One answer, of course, is working hard at it. At any given moment, a substantial portion of the region’s well-organized literary community is dedicated to writing and translating mysteries. The evolution happened quickly. Anders Roslund, one half of the celebrated crime partnership of Roslund & Hellström, recently described in Lit Hub how, in a span of just 20 years, Nordic Noir rose from the “bottom of the box” to the “top of the heap” in the crime world, to the point where Sweden’s prime minister could cite hardboiled novels during a national address and inform his audience that “he had been inspired by them to search for solutions to the problems of Swedish crime.” Whether it’s Henning Mankell’s Wallander series, Jo Nesbø’s latest novel, or the ongoing exploits of Lisbeth Salander, hardly a year passes without multiple Scandinavian mysteries finding their way to the top of the international bestseller lists. Literary authors do occasionally break through from the region—Karl Ove Knausgaard or Per Petterson, for example—but for every one who does, it seems there are six crime writers waiting in the wings with the newest installment of their hit series, plus three new TV programs being devoured by audiences around the world.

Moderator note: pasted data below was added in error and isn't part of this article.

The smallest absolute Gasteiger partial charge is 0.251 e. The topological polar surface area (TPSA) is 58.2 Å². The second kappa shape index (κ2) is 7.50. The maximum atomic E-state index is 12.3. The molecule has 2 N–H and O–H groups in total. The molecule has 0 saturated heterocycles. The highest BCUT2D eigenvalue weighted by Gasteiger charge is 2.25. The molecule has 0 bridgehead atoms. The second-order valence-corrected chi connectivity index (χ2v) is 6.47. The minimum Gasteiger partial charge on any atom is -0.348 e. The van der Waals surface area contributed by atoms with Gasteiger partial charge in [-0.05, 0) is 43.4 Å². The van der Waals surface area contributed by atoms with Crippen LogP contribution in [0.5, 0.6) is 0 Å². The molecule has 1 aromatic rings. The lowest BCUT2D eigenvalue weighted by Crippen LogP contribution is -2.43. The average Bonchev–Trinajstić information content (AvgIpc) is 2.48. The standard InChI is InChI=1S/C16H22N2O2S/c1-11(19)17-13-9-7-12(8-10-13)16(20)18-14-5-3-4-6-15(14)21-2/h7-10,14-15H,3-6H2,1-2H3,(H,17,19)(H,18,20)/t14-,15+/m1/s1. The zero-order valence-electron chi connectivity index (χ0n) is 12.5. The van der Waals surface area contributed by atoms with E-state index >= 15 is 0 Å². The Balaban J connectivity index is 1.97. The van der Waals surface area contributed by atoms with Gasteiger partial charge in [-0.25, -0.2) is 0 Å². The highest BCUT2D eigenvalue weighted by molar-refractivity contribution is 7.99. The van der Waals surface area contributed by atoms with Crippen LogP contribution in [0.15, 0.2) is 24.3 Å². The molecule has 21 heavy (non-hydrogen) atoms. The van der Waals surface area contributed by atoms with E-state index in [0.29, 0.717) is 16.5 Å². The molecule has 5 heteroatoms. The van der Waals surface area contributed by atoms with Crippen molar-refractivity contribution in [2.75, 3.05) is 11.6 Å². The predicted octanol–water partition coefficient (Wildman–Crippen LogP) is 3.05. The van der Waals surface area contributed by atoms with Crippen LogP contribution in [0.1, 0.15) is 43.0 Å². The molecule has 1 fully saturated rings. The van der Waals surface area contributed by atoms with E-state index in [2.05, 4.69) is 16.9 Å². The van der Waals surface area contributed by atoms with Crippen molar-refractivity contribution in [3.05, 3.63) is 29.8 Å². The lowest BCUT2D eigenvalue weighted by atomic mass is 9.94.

But the Kim Wall case, and its too neat fit with the region’s literature, may hint at something darker behind our fascination with Nordic Noir. From the British countryside to the drawing rooms of New York to placid small towns the world over, we’ve always shown a penchant for crime in unexpected places. The element of surprise is one explanation; another is something meaner, a part of us that wants to be confirmed in our suspicion that those who seem to have life the most figured out are the ones we least can trust, and that at any moment the veneer of peace and happiness will break apart to reveal something even darker and uglier than our own readily apparent shortcomings and vices.
In Scandinavia, there’s a well-known concept called Jantelaw, first defined by the writer Aksel Sandemose. The law has ten sub-rules, but the Danish author Dorthe Nors once summarized it for me this way: “[Jantelaw] says you should never think that you’re better than anyone, and if you step outside this small circle… we’re gonna get you.” I sometimes wonder whether the same instincts aren’t at play in our endless appetite for Nordic Noir, or in our ready acceptance of dark turns in true stories like the death of Kim Wall.
What happens when the idea of a city, a country, or a region gets overwhelmed by the darkest version of itself, when its criminal underbelly seems to be the only thing anyone really cares about? Nothing, maybe. Maybe we have only ourselves to blame. All the same, we might do well to take a deep breath and close the latest thriller before drawing any conclusions about what befell Kim Wall in Copenhagen Harbor. The headlines are plenty horrifying, and we haven’t any need to go looking for fiction where the truth ought to do.